•  The perfect rare, juicy roast of beef. What is the chef's secret for success? The answer: knowing the correct degree of doneness. The degree of doneness of both large and small meat cuts is always measured at the very centre of the cut. The following methods will determine the degree of doneness:

• Use a meat thermometer - You can place the thermometer in a large cut of meat before roasting. Insert it into the thickest part, away from fat or bone. Take a medium-rare beef eye of striploin for example: you can be sure it is done when the internal core temperature has reached approximately 60 deg C (140 deg F).

• Press meat with tongs - Lightly press the outside centre or thickest part of the meat. Rare meat gives under pressure, is soft and springy. Medium is slightly firmer. Well done is firm. You will learn to judge doneness by experience. When calculating temperature/ timing ratios, remember to take thickness of the meat into consideration. Teach yourself to judge doneness by sight, smell and feel.

• A final test - If you are still unsure, as a last resort, test for colour of meat juices. Pierce meat in the thickest part using a fine metal skewer. See above chart for colour of meat juices.

Remember that the internal temperature will continue to rise after the meat is removed from the oven or pan, and for a time during resting. This transference of heat can change the internal temperature of a small joint by 2-4 deg C after 5 to 10 minutes. And in larger joints, the internal core temperature can rise from 4-10 deg C after 15 to 20 minutes.

Therefore, allowing for this "carry-over" cooking, roast meatcan be cooked to about 5deg C below the desired degree of doneness.


Microwave

•  Microwave cooking can be used for cooking or reheating meat.

•  Microwave ovens come in various sizes with different levels of power and choice of functions, e.g. defrost, browning, reheating. Combination convection and microwave ovens combine dry heat or steam with the addition of microwave energy.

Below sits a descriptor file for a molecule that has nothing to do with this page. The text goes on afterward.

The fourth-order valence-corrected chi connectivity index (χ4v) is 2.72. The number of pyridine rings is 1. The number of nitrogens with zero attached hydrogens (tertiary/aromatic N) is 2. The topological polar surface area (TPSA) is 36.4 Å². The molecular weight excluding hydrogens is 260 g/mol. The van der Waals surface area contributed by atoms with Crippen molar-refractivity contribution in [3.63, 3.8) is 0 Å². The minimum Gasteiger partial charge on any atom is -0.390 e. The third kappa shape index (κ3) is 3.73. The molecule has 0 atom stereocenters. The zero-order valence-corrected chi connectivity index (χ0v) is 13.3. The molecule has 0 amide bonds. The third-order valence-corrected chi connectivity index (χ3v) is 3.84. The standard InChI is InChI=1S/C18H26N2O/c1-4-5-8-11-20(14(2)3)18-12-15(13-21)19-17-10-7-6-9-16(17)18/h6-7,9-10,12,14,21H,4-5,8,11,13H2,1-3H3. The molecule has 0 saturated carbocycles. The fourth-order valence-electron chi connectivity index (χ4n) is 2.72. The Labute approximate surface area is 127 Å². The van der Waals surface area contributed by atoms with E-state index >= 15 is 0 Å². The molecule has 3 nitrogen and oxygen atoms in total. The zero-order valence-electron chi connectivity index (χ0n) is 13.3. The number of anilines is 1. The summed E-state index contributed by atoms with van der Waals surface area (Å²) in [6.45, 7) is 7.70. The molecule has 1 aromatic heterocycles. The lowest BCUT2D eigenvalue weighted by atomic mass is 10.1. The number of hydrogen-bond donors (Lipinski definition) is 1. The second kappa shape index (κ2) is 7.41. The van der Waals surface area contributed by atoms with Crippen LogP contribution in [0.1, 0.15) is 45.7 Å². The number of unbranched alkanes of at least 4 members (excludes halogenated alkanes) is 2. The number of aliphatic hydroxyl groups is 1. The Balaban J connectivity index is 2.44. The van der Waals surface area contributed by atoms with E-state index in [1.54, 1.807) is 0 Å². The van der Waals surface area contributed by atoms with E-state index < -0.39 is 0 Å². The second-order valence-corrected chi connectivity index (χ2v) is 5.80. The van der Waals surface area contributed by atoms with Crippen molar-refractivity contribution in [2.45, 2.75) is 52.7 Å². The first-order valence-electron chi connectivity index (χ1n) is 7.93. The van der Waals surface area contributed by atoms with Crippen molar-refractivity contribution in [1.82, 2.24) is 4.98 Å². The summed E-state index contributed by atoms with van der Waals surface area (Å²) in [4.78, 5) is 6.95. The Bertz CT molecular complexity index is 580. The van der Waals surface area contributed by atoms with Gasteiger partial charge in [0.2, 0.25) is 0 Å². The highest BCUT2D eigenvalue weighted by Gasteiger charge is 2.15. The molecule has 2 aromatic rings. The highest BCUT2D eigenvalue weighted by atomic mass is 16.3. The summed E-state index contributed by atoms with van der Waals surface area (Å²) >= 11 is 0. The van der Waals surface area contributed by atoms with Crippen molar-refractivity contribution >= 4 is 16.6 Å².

•  Microwave cooking is quick, convenient, safe and economical. The microwave is useful for quickly defrosting meat and for reheating prepared meat dishes.


Steaming

Steaming is a moist heat cooking process. The meat does not come into contact with the cooking liquid but instead is cooked by surrounding steam, sometimes under pressure. Steaming results in tender, well flavoured, juicy meat with minimum weight loss or shrinkage. Steaming under pressure is fast and easy, saves on energy and provides accurate meat portioning and cost control.

Various steaming methods:
 

Atmosphere steaming - meat cooked directly or indirectly with steam in the following ways:

• Directly in a steamer. Steam is generated within the steaming chambers and is fed into the chambers from a separate boiler.

• Indirectly or in covered pan. Sealed containers of food are placed over or in a deep pan of boiling water. Perforated trays or vessels can be used but this method requires pans or containers with tight fitting lids to contain steam.

High pressure steaming


•  Using purpose-built steamers, which generate high pressure steam for ultra quick cooking. Mainly used for vegetables and processed meat products.

Combination and steam oven cooking

•  High capacity steamer ovens can cook by steam, using moist heat or dry heat, or a combination of both.

Vacuum cooking by steam (sous-vide)

•  Used to cook food in vacuum-sealed plastic pouches, by combination of steam and convection oven, between 70 to 100°C (158 to 212°F).

Low to moderate temperature steaming

•  Modern equipment makes it possible to cook meat between between 70 to 100°C (158 to 212°F). This method is ideal for steam blanching, preserving, steam cooking, cooking in vacuum (sous-vide), thawing, reconstituting and reheating meat dishes.
 

Steam and smoke oven


•  The oven allows cold and hot smoking of cured meats and smallgoods, and provides a steam-cooking cycle. The unit operates with fan-forced smoke from burning wood sawdust, by gas or electric burner.

Tips on steaming

•  Use a tight fitting lid or have steamer door securely closed to retain heat and moisture. If food is cooked in basins or moulds, grease these well and firmly cover with grease-proof kitchen paper, cloth or foil to prevent sticking, or moisture penetrating food. Steaming is practical for thawing and quickly reheating prepared foods.

Beef cuts (and offal) suitable for steaming

•  Tongues, veal brains, kidney, heart, beef cheek, papillae off, tripe, beef forequarter cuts.

Lamb cuts (and offal) suitable for steaming

•  Tongues, brains, sweetbreads, kidney, heart, tripe, forequarter cuts.

•  The more tender beef and lamb loin and leg cuts are also suitable for steaming and combination steaming.


Poaching and Simmering (Boiling)
 

•  Poaching and simmering are very similar methods.

 

Poaching

•  Poaching is a very gentle, moist heat method of cooking using a minimum amount of reduced liquid or stock that is kept at just below simmering point, approximately between 90 to 94°C (194 to 201°F). Poaching liquid should show very little movement - a mere "murmur" or shimmer at the surface, with no sign of bubbles bursting.